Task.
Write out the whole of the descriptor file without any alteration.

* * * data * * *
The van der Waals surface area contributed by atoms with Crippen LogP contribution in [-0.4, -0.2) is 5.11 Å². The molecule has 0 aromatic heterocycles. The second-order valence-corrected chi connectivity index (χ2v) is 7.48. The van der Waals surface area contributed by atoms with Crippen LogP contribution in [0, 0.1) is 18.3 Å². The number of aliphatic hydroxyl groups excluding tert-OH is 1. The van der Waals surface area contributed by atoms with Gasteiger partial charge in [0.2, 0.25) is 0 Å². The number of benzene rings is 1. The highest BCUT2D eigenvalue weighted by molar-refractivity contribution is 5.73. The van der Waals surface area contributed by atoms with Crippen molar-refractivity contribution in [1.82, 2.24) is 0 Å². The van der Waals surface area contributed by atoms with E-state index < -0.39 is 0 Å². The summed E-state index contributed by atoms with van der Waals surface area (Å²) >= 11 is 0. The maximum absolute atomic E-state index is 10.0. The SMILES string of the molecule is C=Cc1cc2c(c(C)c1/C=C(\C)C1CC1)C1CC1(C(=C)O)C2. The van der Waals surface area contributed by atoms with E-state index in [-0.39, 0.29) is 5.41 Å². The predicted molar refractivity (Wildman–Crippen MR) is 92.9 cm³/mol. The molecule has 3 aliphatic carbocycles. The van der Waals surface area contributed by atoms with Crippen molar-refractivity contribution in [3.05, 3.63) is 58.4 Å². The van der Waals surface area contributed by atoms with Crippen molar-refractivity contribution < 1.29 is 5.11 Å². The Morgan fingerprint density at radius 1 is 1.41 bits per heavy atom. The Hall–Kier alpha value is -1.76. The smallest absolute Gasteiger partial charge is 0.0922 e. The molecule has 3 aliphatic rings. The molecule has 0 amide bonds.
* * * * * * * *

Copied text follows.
The van der Waals surface area contributed by atoms with Crippen LogP contribution in [-0.4, -0.2) is 5.11 Å². The molecule has 0 aromatic heterocycles. The second-order valence-corrected chi connectivity index (χ2v) is 7.48. The van der Waals surface area contributed by atoms with Crippen LogP contribution in [0, 0.1) is 18.3 Å². The number of aliphatic hydroxyl groups excluding tert-OH is 1. The van der Waals surface area contributed by atoms with Gasteiger partial charge in [0.2, 0.25) is 0 Å². The number of benzene rings is 1. The highest BCUT2D eigenvalue weighted by molar-refractivity contribution is 5.73. The van der Waals surface area contributed by atoms with Crippen molar-refractivity contribution in [1.82, 2.24) is 0 Å². The van der Waals surface area contributed by atoms with E-state index < -0.39 is 0 Å². The summed E-state index contributed by atoms with van der Waals surface area (Å²) >= 11 is 0. The maximum absolute atomic E-state index is 10.0. The SMILES string of the molecule is C=Cc1cc2c(c(C)c1/C=C(\C)C1CC1)C1CC1(C(=C)O)C2. The van der Waals surface area contributed by atoms with E-state index in [-0.39, 0.29) is 5.41 Å². The predicted molar refractivity (Wildman–Crippen MR) is 92.9 cm³/mol. The molecule has 3 aliphatic carbocycles. The van der Waals surface area contributed by atoms with Crippen molar-refractivity contribution in [3.05, 3.63) is 58.4 Å². The van der Waals surface area contributed by atoms with Crippen molar-refractivity contribution < 1.29 is 5.11 Å². The Morgan fingerprint density at radius 1 is 1.41 bits per heavy atom. The Hall–Kier alpha value is -1.76. The smallest absolute Gasteiger partial charge is 0.0922 e. The molecule has 3 aliphatic rings. The molecule has 0 amide bonds.